Launch Premiere Pro and click New Project in the Start screen or choose File > New > Project from the main menu. In the New Project dialog box, name your project and click Browse to choose where you want to save it. Click OK when you’re done.
The Assembly workspace is a good place to start. Simply select Assembly at the top of the screen or choose Window > Workspaces > Assembly. Then select the Media Browser tab or choose Window > Media Browser from the main menu. Navigate to your media files — on your local drive or a network drive — and if they appear in a list, click the thumbnail view icon at the bottom of the panel.
Before you import your footage, click the Ingest box at the top of the panel to have Premiere Pro save a copy of your files on your local drive. Otherwise, Premiere Pro will simply link to wherever your files are currently stored, such as a media card that you may later eject or reuse. (This ingest feature launches Adobe Media Encoder CC in the background, which should already be installed on your system.)
Tip: For large projects containing high-resolution media files, it’s a good idea to save your imported media to a dedicated storage drive so you won’t unexpectedly fill up your hard drive. To change the default ingest setting from your local hard drive, click the wrench icon next to the Ingest box and change Primary Destination to the appropriate location.
Slowly glide your cursor over each video thumbnail to preview it. Select a video you want to import, right-click (Windows) or Control-click (macOS), and choose Import from the menu. Repeat this step for each video you want to import.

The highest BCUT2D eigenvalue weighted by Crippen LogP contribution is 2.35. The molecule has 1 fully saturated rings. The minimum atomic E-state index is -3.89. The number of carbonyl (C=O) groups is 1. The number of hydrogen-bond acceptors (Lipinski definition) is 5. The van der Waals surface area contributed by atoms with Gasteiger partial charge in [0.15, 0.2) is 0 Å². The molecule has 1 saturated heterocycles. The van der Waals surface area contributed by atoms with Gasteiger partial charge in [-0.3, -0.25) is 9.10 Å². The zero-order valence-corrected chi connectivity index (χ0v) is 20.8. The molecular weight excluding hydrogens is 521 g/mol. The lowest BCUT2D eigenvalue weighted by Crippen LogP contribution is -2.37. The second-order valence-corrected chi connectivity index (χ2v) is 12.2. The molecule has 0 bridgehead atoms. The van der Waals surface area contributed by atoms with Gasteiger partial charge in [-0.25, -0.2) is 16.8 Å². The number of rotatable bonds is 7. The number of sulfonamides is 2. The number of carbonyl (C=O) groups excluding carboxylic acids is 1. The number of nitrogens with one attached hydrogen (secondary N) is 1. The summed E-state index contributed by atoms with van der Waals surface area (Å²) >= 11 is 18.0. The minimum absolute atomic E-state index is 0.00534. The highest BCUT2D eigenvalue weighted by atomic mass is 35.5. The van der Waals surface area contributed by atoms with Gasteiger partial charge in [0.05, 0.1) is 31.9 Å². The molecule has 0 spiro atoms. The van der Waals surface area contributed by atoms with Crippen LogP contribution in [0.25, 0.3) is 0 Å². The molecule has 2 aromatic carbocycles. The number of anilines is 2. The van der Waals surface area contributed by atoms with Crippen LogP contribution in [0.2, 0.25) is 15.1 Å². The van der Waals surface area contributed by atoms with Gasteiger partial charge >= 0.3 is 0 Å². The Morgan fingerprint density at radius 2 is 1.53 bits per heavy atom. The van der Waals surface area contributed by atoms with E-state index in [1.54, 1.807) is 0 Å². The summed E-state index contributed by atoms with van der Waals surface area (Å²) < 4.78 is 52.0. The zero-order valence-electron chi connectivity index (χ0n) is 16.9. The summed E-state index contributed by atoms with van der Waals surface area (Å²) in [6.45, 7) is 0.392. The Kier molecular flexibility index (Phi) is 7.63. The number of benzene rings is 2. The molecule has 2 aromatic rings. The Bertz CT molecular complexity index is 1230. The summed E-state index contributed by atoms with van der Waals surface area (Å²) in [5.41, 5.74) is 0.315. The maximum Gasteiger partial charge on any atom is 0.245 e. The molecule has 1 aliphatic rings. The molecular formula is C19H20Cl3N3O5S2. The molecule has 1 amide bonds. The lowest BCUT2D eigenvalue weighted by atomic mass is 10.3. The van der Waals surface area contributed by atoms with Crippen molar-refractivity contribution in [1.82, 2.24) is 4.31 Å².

Switch to the Editing workspace by selecting Editing at the top of the screen or by choosing Window > Workspaces > Editing. Your imported footage now appears in the Project panel. If you don’t see the Project panel, choose Window > Project. Your files may appear in a list; to see thumbnails instead, click the thumbnail view icon at the bottom of the panel.
Now you’re ready to create a sequence — the place where you assemble your video clips and audio along a timeline. Select the first video clip you want to appear in your sequence and drag it from the Project panel to the empty Timeline panel (choose Window > Timeline if it’s not visible).
You can add other clips to this sequence by dragging each one from the Project panel to the Timeline panel and placing them next to another one that’s already there. If you bring in a very long clip that fills up the entire Timeline panel, press the minus (–) key on your keyboard multiple times to zoom out and see more of your timeline. Pressing the plus (+) key multiple times zooms in around the playhead’s position.
Press the spacebar to see what your video looks like so far in the Program panel (choose Window > Program Monitor to reveal it). Press the spacebar again to stop playback. Drag the blue playhead to wherever you want to start playback.
Note: If a particular video clip appears too large or too small in the Program panel as you play your sequence, just right-click (Windows) or Control-click (macOS) the clip in the Timeline panel and choose Set to Frame Size to make the clip correctly fit the viewing area.
To shorten a clip so it shows just what you want (also called trimming), simply drag the edge of the clip to its desired length.
After you play around with changing clip positions and their lengths, make sure there are no gaps in your sequence. If you see one, click the space between two clips to highlight the gap and then press the Delete key on your keyboard to bring the clips together.
Now that your clips sit side by side in your sequence, you can try adding transitions between them. In the same panel group as the Project panel, you’ll find the Effects panel tab (choose Window > Effects to reveal it). Open the Video Transitions folder and then open the Dissolve folder to see the available dissolve effects. Drag the Cross Dissolve effect between two clips that you previously trimmed and then play your sequence to see how the effect looks.
Have fun experimenting with other dissolve effects between two adjacent clips like Dip to Black or Dip to White.